ADOKI: Identical data on multiple analytical or data systems – automatic, in any data volume, efficient, fast, and secure!
12. 02. 2020
Reading time: 5 minutes
Augmented functions such as Artificial Intelligence, Machine Learning and natural language processing are becoming a key part of modern analytics platforms. And more. There are already tools on the market that free users from the previously necessary knowledge of data analysis applications. Now, they can simply use a search tool for queries, or even let the system preemptively provide answers that are of interest, though they have not thought to ask them.
In recent years, analytical tools have undergone a major revolution. At the beginning, there were mainframes; it took months to process queries. In the 90s, reporting tools appeared that allowed specialists to create reports on demand, which involved weeks to months of work. This solution is still often used today. After the year 2000, revolutionary visualization tools appeared on the market, bringing with them the benefit of modern graphics as well as simplified work with data and reporting itself thanks to “drag and drop” functionality. Even so, it turned out that several days of training and subsequent self-study were needed before someone was able to create a simple overview of the data. This is still not an optimal solution.
Obrázek 1: Není nutné znát SQL ani jiný skiptovací jazyk
Times have changed with the use of modern applications offering entertainment, information, and various services. This is increasing what is required of the operation and method of controlling analytical tools in companies. No one wants to spend a lot of time on the theory behind a reporting tool in order to understand how it works and use it sensibly. Imagine a situation where the analysis needs be carried out quickly, in a matter of minutes: “Why have sales fallen in a particular region?” In this stressful situation, the user, who rarely utilizes the reporting tool, has a hard time remembering how to create pretty visualizations, let alone how the advanced features work. In the end, he returns to the old, time-tested approach and builds his graph in Excel. It is also a fact that companies are not willing to invest in time-consuming training for their employees to become familiar with these tools and start using them actively.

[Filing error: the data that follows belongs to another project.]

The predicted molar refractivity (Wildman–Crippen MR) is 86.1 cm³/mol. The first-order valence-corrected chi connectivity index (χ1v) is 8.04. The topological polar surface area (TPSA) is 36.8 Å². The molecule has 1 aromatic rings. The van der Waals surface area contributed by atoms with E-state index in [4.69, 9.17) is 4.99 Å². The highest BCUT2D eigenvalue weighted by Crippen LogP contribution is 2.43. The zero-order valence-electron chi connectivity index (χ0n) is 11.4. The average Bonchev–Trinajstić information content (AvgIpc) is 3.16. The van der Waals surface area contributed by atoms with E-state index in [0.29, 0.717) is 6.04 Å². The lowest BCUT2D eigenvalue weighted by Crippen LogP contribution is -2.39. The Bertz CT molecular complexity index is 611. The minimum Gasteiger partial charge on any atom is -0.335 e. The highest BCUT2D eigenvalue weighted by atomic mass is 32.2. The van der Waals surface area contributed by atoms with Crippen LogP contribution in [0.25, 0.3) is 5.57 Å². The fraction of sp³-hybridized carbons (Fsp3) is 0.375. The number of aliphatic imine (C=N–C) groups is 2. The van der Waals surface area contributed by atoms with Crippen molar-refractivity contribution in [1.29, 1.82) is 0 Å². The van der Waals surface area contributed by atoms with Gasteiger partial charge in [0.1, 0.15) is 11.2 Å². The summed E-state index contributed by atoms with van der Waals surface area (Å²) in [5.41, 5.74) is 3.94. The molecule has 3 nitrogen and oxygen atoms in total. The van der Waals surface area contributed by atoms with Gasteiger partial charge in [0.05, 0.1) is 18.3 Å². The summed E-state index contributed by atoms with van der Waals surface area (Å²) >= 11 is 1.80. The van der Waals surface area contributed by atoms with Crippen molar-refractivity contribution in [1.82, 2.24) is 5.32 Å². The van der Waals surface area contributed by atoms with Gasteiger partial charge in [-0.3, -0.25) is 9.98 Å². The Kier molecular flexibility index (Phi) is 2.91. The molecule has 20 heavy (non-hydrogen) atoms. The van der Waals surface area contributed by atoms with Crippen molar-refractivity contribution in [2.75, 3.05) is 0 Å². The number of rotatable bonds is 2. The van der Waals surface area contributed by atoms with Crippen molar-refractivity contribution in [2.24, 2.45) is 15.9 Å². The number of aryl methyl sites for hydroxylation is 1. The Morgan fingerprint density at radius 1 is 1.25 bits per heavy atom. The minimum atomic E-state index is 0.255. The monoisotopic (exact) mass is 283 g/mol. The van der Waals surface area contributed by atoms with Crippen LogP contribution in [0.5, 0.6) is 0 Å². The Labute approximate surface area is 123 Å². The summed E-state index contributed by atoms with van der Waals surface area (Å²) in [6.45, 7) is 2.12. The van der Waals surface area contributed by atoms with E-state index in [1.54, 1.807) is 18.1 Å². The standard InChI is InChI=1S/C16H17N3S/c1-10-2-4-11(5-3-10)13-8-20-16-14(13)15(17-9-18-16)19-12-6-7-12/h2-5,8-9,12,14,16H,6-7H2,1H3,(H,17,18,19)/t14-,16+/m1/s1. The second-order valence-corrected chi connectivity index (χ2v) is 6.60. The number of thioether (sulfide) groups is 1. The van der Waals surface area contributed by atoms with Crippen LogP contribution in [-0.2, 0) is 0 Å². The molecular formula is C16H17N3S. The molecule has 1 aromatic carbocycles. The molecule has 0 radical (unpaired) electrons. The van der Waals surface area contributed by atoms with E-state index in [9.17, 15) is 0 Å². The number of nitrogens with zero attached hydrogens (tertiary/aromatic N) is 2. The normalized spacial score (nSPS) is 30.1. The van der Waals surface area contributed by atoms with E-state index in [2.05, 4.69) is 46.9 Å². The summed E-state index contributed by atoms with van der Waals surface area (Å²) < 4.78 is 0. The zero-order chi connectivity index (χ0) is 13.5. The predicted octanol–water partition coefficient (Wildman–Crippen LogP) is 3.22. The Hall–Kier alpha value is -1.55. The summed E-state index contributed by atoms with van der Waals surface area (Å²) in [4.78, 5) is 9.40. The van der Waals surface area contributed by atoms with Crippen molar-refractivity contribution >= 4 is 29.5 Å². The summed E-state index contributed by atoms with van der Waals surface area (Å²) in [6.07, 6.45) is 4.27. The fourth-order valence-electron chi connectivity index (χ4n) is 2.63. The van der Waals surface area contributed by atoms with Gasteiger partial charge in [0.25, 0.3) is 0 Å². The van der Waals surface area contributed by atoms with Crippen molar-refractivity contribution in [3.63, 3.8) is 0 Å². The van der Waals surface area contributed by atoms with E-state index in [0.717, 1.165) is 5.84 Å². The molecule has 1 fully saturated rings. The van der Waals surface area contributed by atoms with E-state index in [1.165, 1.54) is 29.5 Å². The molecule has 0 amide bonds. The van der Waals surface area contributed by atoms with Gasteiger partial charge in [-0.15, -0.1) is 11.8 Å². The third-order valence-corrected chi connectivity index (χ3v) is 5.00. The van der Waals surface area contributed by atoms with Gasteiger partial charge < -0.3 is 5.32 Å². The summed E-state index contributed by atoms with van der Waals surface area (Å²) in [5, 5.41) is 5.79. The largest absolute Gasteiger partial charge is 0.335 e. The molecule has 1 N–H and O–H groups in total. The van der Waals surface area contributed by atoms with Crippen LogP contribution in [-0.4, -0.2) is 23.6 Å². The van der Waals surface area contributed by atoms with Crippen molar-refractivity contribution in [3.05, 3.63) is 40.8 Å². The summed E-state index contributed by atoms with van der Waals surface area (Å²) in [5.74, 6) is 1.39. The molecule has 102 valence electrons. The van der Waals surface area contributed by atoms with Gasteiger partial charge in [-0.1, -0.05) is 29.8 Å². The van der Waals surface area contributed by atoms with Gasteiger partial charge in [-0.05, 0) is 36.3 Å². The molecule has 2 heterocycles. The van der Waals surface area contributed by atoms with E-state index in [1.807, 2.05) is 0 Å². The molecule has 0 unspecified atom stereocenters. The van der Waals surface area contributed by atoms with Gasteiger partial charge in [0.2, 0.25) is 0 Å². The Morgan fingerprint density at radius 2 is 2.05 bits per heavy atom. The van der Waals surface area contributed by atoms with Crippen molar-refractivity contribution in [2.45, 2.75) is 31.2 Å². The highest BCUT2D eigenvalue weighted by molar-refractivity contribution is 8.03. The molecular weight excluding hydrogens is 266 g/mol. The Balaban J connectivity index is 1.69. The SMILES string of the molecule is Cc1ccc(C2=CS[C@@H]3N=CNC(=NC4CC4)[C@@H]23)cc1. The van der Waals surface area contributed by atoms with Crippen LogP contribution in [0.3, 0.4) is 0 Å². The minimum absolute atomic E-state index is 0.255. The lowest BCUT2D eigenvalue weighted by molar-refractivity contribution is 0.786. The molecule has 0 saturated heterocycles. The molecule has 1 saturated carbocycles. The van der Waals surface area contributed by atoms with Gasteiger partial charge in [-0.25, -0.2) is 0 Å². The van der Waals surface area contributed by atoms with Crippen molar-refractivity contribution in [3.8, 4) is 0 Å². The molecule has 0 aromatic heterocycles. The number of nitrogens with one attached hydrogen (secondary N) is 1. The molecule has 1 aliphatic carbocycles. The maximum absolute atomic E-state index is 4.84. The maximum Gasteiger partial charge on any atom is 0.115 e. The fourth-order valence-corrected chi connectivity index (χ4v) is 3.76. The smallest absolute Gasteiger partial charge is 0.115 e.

Another obstacle is that nobody wants to wait a few days or perhaps weeks for an answer to their question. Often, they are not actually able to do so because if the answer comes several days later, it might happen that the information is already obsolete or irrelevant, and the company might lose a competitive advantage. This is why modern analytical applications change the approach to data and make it possible to put questions in the form of a search query in the same way we are used to in other applications. Thanks to its ease of use, the tool can be employed by a worker at any level, not just managers, as has been the case until now. All this without the need to know either the data model or how to control the analytical tool. The application is thus truly self-service.
Obrázek 2: Analýza dat formou chatovací aplikace
We are entering the next phase – as opposed to the current situation where people get information from the system based on defined requirements – where the system automatically proposes personalized content. The system is smart enough to offer the user additional interesting items and information when they are looking at a visualization based on their query. This is all a result of it continuously learning and recommending content based on end-user behavior – whether their profile, role, search history. It is similar to online shopping. If you look for a product, the system will immediately recommend appropriate add-ons, or what other people who bought that product purchased along with it. This is exactly the direction analytics is taking. The time has come for the system proactively to alert people to the information they should know and bring them a competitive advantage.
Published in IT Systems 12/2019, the author of this article Jan Bednář is a Al-Driven Analytics specialist at Adastra.